If you are on PrEP, you should still be able to access it. This means you should still be able to get your prescription when you need it. Please contact your local clinic if you have concerns. Please be aware that they may take longer than usual to answer or get back to you. Health care units has now hugely increased workload.

If you are on waiting list for PrEP, it might take even longer to get to the treatment than before Corona epidemic or some clinics are not even start new PrEP treatments during this epidemic. Just be patient and remember to be safe from HIV by using other safe sex strategies during waiting time for examples using condom.

Will I still be able to get my regular STI check-up during this time?

The demands the epidemic puts on laboratories means that clinics maybe cutting back on STI tests unless you have symptoms, if/and when epidemic goes further. This will let labs focus on samples from very sick patients. At the moment STI testing is working almost the same way than before corona epidemic. Only Hivpoint’s Checkpoint express clinic is closed until further notice.

How can I safely restart PrEP?

If you have not had sex since stopping, then it’s okay to start PrEP as usual. If there has been sex while you have been on PrEP break, you should get your HIV tested before re-starting PrEP. You can ask more and how to get tested by e-mail:

If you have not had sex since stopping, you took enough pills (2 sex free days) after you had sex last time and you’re a cis man, you should take a double dose 2 to 24 hours before sex if you want to have sex straight away. You can then continue with either daily dosing or event-based dosing. (see above)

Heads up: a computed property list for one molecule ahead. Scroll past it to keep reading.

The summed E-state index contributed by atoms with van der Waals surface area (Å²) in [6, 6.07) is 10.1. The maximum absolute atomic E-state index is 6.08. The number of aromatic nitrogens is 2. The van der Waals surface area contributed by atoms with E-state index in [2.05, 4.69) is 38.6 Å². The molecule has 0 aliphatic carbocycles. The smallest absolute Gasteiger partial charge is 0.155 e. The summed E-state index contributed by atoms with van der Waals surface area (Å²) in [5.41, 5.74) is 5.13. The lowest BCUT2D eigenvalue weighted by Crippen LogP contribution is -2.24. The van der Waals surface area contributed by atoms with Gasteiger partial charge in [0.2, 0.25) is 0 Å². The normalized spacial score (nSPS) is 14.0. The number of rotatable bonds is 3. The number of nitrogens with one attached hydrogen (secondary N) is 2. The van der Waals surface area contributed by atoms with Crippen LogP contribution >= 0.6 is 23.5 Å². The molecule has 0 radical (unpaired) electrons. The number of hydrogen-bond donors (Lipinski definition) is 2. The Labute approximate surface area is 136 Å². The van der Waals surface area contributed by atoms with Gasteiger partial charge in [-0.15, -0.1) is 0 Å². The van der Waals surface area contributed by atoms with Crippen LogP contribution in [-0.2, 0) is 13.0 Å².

Everyone else should take daily doses for seven days before sex. This includes for vaginal/frontal protection.

What if I’ve stopped PrEP and have the chance to have sex?

If you have the chance to have sex, event-based/on-demand PrEP will be okay – only cis men can use this option.

If you have unprotected sex and you didn’t use PrEP, you can still use PEP. This involves using a daily combination of three HIV drugs for one month. Time to PEP access should not be affected by coronavirus, but this is difficult to predict. PEP must be started within 72 hours of the unprotected sexual intercourse.

You can find out more about PEP here:

 What is physical distancing?

Physical distancing is about stopping the spread of COVID-19. It is often called social distancing – but it’s better use the term physical distancing because we know it’s important to maintain social links.

Physical distancing means:

  • Avoiding contact with someone who is displaying symptoms of coronavirus (COVID-19). These symptoms include high temperature and/or new and continuous cough.
  • Avoid contact with someone who has travelled and returned to Finland within 14 days.
  • Avoiding non-essential use of public transport, varying your travel times to avoid rush hour when possible.
  • Working from home, where possible. Your employer should support you to do this.
  • Avoiding large gatherings, and gatherings in small public spaces such as pubs, cinemas, restaurants, bars and clubs (Finland will close all restaurants, pubs etc.)
  • Avoiding gatherings with friends and family. Keep in touch using remote technology such as phone, internet, and social media.
  • Avoiding random and casual sex hookups.
  • Using telephone or online services to contact your GP, other essential services and your friends & family.